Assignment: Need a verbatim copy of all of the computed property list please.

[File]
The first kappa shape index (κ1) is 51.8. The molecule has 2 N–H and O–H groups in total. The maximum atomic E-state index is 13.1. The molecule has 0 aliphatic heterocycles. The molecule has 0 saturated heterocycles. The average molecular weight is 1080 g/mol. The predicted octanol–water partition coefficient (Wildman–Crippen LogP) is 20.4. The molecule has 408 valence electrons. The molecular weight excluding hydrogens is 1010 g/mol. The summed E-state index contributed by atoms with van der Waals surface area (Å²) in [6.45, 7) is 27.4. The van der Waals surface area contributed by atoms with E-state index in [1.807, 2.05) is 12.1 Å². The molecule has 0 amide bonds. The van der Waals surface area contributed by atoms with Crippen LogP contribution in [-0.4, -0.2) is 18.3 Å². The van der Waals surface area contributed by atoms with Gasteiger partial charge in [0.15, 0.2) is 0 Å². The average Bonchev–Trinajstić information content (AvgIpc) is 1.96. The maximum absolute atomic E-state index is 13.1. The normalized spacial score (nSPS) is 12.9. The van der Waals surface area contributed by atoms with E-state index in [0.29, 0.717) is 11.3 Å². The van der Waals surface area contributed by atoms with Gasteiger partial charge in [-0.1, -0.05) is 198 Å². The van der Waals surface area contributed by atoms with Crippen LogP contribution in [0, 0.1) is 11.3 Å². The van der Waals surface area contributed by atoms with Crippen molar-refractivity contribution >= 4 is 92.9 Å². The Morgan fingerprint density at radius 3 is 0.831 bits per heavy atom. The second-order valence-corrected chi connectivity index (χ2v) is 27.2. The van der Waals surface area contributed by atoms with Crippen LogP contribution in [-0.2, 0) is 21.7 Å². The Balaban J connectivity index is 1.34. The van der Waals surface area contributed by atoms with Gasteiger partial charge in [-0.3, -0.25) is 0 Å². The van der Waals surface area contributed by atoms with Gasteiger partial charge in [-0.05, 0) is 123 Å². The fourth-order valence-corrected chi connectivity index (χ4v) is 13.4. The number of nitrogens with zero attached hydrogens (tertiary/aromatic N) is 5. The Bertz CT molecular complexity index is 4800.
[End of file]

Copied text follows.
The first kappa shape index (κ1) is 51.8. The molecule has 2 N–H and O–H groups in total. The maximum atomic E-state index is 13.1. The molecule has 0 aliphatic heterocycles. The molecule has 0 saturated heterocycles. The average molecular weight is 1080 g/mol. The predicted octanol–water partition coefficient (Wildman–Crippen LogP) is 20.4. The molecule has 408 valence electrons. The molecular weight excluding hydrogens is 1010 g/mol. The summed E-state index contributed by atoms with van der Waals surface area (Å²) in [6.45, 7) is 27.4. The van der Waals surface area contributed by atoms with E-state index in [1.807, 2.05) is 12.1 Å². The molecule has 0 amide bonds. The van der Waals surface area contributed by atoms with Crippen LogP contribution in [-0.4, -0.2) is 18.3 Å². The van der Waals surface area contributed by atoms with Gasteiger partial charge in [0.15, 0.2) is 0 Å². The average Bonchev–Trinajstić information content (AvgIpc) is 1.96. The maximum absolute atomic E-state index is 13.1. The normalized spacial score (nSPS) is 12.9. The van der Waals surface area contributed by atoms with E-state index in [0.29, 0.717) is 11.3 Å². The van der Waals surface area contributed by atoms with Gasteiger partial charge in [-0.1, -0.05) is 198 Å². The van der Waals surface area contributed by atoms with Crippen LogP contribution in [0, 0.1) is 11.3 Å². The van der Waals surface area contributed by atoms with Crippen molar-refractivity contribution >= 4 is 92.9 Å². The Morgan fingerprint density at radius 3 is 0.831 bits per heavy atom. The second-order valence-corrected chi connectivity index (χ2v) is 27.2. The van der Waals surface area contributed by atoms with Crippen LogP contribution in [-0.2, 0) is 21.7 Å². The Balaban J connectivity index is 1.34. The van der Waals surface area contributed by atoms with Gasteiger partial charge in [-0.3, -0.25) is 0 Å². The van der Waals surface area contributed by atoms with Gasteiger partial charge in [-0.05, 0) is 123 Å². The fourth-order valence-corrected chi connectivity index (χ4v) is 13.4. The number of nitrogens with zero attached hydrogens (tertiary/aromatic N) is 5. The Bertz CT molecular complexity index is 4800.